The wire weight is a consideration when using my wire placing device. After the disk (20), with wire attached, is released over the elevated object, it is the weight of the disk (20) that causes the disk (20), with attached wire, to descend. When installing multiple conductor cable or multiple wires, it may not be desirable to use a disk (20) of sufficient weight to cause their descent. In this instance, a wire pulling rope, known to the art, and of a weight less than the wire being installed, can be used. One end of a wire pulling rope is attached to the disk (20) through the wire connecting hole (22) in place of the wire. The other end of the wire pulling rope is attached to the wire, or wires, to be installed. The length of the wire pulling rope is such that with the installer holding the end with the wire attached, the other end, attached to the disk (20), can pass over the ceiling joist or other elevated object, and reach floor level. When the disk (20) with wire pulling rope attached is passed over the elevated object and descends to floor level, the installer pulls the wire pulling rope and the attached wire is pulled over the elevated object to that location.
Should the disk, after passing over the object over which the wire is to be installed, fail to descend to floor level, due to wire snagging or some other reason, the installer raises the pole and positions the trap (6) over the disk (20). The pole is pulled down by the installer and the disk (20) is trapped between the inner arm (18) and the elongate arm (16). The disk (20) is then pulled to floor level by the installer.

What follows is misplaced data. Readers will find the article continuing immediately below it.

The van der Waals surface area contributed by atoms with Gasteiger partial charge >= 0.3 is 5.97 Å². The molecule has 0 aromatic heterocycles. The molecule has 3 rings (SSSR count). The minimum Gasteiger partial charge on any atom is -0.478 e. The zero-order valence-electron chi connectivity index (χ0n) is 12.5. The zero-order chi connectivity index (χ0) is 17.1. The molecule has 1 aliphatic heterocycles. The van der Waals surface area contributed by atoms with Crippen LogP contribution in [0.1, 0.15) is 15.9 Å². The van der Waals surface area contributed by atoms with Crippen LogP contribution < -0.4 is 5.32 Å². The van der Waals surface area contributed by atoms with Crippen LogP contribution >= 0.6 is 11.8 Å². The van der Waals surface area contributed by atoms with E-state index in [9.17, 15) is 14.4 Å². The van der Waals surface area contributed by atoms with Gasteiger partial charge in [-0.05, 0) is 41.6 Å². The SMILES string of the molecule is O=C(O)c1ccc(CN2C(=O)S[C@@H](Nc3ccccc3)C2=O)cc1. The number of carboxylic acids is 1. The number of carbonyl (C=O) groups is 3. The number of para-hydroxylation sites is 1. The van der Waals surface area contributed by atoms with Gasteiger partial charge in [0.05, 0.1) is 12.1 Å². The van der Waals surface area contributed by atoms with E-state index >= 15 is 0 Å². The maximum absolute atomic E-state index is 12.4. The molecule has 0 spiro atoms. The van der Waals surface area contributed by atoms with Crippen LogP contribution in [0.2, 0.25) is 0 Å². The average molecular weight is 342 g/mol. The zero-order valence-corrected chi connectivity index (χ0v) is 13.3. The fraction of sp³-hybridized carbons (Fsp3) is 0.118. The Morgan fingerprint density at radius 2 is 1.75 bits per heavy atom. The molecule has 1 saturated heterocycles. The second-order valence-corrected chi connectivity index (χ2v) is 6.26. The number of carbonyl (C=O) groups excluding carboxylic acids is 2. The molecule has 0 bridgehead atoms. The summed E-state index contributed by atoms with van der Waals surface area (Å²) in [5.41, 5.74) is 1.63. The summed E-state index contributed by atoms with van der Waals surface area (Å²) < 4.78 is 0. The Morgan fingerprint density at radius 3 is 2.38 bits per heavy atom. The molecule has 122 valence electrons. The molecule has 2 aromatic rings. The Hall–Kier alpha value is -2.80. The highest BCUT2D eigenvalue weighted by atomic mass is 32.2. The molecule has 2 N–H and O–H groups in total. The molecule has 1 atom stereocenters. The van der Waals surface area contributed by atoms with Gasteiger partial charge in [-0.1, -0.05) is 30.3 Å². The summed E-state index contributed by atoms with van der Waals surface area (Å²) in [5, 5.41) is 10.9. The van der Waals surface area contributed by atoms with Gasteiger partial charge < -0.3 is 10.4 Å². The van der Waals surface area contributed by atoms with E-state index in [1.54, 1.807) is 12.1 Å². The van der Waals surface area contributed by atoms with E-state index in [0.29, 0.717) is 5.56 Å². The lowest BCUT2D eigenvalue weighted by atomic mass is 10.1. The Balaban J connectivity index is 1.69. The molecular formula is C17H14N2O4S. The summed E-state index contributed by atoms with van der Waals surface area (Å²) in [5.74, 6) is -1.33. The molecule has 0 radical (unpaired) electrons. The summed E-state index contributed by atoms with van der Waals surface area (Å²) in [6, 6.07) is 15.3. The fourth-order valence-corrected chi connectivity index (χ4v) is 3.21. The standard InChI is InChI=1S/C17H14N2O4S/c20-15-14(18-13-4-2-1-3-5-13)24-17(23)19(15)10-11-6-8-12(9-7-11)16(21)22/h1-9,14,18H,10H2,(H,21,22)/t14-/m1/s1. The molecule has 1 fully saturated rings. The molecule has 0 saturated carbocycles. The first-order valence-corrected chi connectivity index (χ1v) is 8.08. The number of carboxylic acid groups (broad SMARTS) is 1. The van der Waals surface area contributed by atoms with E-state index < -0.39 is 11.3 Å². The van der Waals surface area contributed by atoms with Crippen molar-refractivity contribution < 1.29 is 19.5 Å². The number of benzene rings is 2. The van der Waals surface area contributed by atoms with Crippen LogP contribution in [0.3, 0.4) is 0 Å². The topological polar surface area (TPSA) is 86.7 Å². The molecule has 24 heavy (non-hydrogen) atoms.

Although the description above contains many specificities, these should not be construed as limiting the scope of the invention but merely providing illustrations of some of the presently preferred embodiments of this invention. For example, the disk can have any suitable geometric shape such as spherical, rectangular, triangular, etc.; the method of attaching wire or a wire pulling rope to the disk could be accomplished with a clamp or a two piece disk that when joined could clamp the wire to it; the pole could, with the inner arm, form the rod's trap, thereby having a rod without an elongate arm. Thus, the scope of the invention should be determined by the appended claims and their legal equivalents, rather than by the examples given.
Thus the reader will see that the invention provides a simple, fast and highly reliable method of installing wire or cable in locations that presently require the use of rolling scaffolding or extension ladders. Not only will it enable one installer to accomplish what presently requires two, but it reduces the real time required to accomplish the task, not just a savings of man hours. By eliminating the use of scaffolding and eliminating, or greatly reducing, the use of extension ladders, injuries resulting from their use will be reduced or eliminated. I believe that my invention will provide a low cost way to greatly increase productivity in all fields that use low voltage wire installed over ceiling joists.